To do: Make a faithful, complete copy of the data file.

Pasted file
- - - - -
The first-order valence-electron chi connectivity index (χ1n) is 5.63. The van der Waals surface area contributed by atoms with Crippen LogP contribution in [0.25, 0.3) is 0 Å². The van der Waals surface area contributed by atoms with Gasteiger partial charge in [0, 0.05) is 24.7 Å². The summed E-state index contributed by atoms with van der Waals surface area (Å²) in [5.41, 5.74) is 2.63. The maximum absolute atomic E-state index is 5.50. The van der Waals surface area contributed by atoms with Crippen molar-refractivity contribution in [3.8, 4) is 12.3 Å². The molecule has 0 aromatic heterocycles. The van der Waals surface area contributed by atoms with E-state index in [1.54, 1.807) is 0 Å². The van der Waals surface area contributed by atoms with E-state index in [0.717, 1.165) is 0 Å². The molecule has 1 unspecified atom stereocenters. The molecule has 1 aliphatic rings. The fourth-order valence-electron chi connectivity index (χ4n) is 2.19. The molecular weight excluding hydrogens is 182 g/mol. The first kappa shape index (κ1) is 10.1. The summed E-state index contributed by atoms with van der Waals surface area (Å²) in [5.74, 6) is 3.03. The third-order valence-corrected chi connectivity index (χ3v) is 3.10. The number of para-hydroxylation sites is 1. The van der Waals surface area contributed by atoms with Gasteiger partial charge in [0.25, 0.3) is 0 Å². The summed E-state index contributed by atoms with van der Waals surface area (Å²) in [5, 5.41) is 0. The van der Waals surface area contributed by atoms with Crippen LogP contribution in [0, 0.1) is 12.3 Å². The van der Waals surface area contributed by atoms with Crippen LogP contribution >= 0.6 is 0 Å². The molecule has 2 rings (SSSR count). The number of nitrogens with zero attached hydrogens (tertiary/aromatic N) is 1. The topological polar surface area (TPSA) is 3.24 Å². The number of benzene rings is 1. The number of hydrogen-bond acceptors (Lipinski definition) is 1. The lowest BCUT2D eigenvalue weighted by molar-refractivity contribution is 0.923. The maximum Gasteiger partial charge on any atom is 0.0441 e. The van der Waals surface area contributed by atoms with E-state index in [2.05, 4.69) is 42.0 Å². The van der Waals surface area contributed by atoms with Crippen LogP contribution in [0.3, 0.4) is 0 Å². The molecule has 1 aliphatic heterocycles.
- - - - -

The first-order valence-electron chi connectivity index (χ1n) is 5.63. The van der Waals surface area contributed by atoms with Crippen LogP contribution in [0.25, 0.3) is 0 Å². The van der Waals surface area contributed by atoms with Gasteiger partial charge in [0, 0.05) is 24.7 Å². The summed E-state index contributed by atoms with van der Waals surface area (Å²) in [5.41, 5.74) is 2.63. The maximum absolute atomic E-state index is 5.50. The van der Waals surface area contributed by atoms with Crippen molar-refractivity contribution in [3.8, 4) is 12.3 Å². The molecule has 0 aromatic heterocycles. The van der Waals surface area contributed by atoms with E-state index in [1.54, 1.807) is 0 Å². The van der Waals surface area contributed by atoms with E-state index in [0.717, 1.165) is 0 Å². The molecule has 1 unspecified atom stereocenters. The molecule has 1 aliphatic rings. The fourth-order valence-electron chi connectivity index (χ4n) is 2.19. The molecular weight excluding hydrogens is 182 g/mol. The first kappa shape index (κ1) is 10.1. The summed E-state index contributed by atoms with van der Waals surface area (Å²) in [5.74, 6) is 3.03. The third-order valence-corrected chi connectivity index (χ3v) is 3.10. The number of para-hydroxylation sites is 1. The van der Waals surface area contributed by atoms with Gasteiger partial charge in [0.25, 0.3) is 0 Å². The summed E-state index contributed by atoms with van der Waals surface area (Å²) in [5, 5.41) is 0. The van der Waals surface area contributed by atoms with Crippen LogP contribution in [0, 0.1) is 12.3 Å². The van der Waals surface area contributed by atoms with Crippen LogP contribution >= 0.6 is 0 Å². The molecule has 2 rings (SSSR count). The number of nitrogens with zero attached hydrogens (tertiary/aromatic N) is 1. The topological polar surface area (TPSA) is 3.24 Å². The number of benzene rings is 1. The number of hydrogen-bond acceptors (Lipinski definition) is 1. The lowest BCUT2D eigenvalue weighted by molar-refractivity contribution is 0.923. The maximum Gasteiger partial charge on any atom is 0.0441 e. The van der Waals surface area contributed by atoms with E-state index in [2.05, 4.69) is 42.0 Å². The van der Waals surface area contributed by atoms with Crippen LogP contribution in [0.3, 0.4) is 0 Å². The molecule has 1 aliphatic heterocycles.